81

I have written huge MS DOS Batch file. To test this batch file I need to execute some lines only and want to hide/comment out remaining.

I have some existing comment lines starting with :: hence I cannot use :: anymore as it will scramble all comments.

Any help in this regard will be appreciated. Thanks in advance, Jay

150

You can use a goto to skip over code.

goto comment
...skip this...
:comment
  • 6
    +1 : It's funny to use "goto" for this AND it works ! – rap-2-h Nov 26 '13 at 10:20
  • I think what's funny is there is no real comment definition in command line, I just can't accept REM lines as comment lines, it makes the output obscure – mkb Oct 25 '17 at 4:18
105

If you want to add REM at the beginning of each line instead of using GOTO, you can use Notepad++ to do this easily following these steps:

  1. Select the block of lines
  2. hit Ctrl-Q

Repeat steps to uncomment

  • 3
    Nice tip. makes it much cleaner. – Venom Feb 15 '13 at 1:25
  • 1
    Wow, didn't know notepad++ has such a nice feature! Actually really missed it because I'm used to `Ctrl+7' in Eclipse. Voted up to 42 ;) – Danny Lo Dec 6 '15 at 14:45
  • 1
    What about uncomment. In there any shortcut to uncomment the entire block. – Bhaskar Singh Sep 6 '17 at 18:00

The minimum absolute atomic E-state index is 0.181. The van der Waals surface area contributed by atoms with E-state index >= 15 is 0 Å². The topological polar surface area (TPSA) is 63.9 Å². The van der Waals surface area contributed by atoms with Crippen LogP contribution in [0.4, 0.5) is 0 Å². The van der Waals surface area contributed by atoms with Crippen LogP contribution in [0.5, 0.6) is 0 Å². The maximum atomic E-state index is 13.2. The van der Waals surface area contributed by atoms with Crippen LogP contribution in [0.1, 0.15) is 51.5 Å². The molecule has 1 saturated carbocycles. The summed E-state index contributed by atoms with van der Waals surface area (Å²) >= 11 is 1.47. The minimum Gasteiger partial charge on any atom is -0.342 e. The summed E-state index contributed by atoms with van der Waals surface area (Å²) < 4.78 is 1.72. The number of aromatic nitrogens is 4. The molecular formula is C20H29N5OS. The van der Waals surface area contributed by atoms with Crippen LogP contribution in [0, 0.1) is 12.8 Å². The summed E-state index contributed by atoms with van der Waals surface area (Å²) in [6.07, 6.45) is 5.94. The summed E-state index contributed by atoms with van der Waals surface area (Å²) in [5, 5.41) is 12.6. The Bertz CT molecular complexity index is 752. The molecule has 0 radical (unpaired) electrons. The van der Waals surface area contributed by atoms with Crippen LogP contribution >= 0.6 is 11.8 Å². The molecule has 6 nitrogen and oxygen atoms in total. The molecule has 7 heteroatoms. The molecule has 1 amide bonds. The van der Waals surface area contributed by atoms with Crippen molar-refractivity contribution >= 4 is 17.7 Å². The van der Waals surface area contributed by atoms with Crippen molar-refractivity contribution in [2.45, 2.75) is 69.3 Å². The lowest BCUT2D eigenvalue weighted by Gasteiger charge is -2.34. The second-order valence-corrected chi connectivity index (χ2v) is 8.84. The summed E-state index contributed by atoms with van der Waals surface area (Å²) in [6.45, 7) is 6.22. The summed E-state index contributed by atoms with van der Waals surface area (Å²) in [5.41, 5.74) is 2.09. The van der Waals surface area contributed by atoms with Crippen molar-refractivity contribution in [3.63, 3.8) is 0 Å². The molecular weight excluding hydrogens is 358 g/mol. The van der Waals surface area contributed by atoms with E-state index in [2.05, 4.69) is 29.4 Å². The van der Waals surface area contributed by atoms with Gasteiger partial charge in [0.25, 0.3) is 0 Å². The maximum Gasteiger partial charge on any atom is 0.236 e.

• 2
    @BhaskarSingh As of Notepad++ 7.5.6, you can simply just highlight the already commented text; do "Ctrl + Q", and it will uncomment it – CreativiTimothy Jul 3 '18 at 23:23
10

Another option is to enclose the unwanted lines in an IF block that can never be true

if 1==0 (
...
)

Of course nothing within the if block will be executed, but it will be parsed. So you can't have any invalid syntax within. Also, the comment cannot contain ) unless it is escaped or quoted. For those reasons the accepted GOTO solution is more reliable. (The GOTO solution may also be faster)

Update 2017-09-19

Here is a cosmetic enhancement to pdub's GOTO solution. I define a simple environment variable "macro" that makes the GOTO comment syntax a bit better self documenting. Although it is generally recommended that :labels are unique within a batch script, it really is OK to embed multiple comments like this within the same batch script.

@echo off
setlocal

set "beginComment=goto :endComment"

%beginComment%
Multi-line comment 1
goes here
:endComment

echo This code executes

%beginComment%
Multi-line comment 2
goes here
:endComment

echo Done

Or you could use one of these variants of npocmaka's solution. The use of REM instead of BREAK makes the intent a bit clearer.

rem.||(
   remarks
   go here
)

rem^ ||(
   The space after the caret
   is critical
)
10
break||(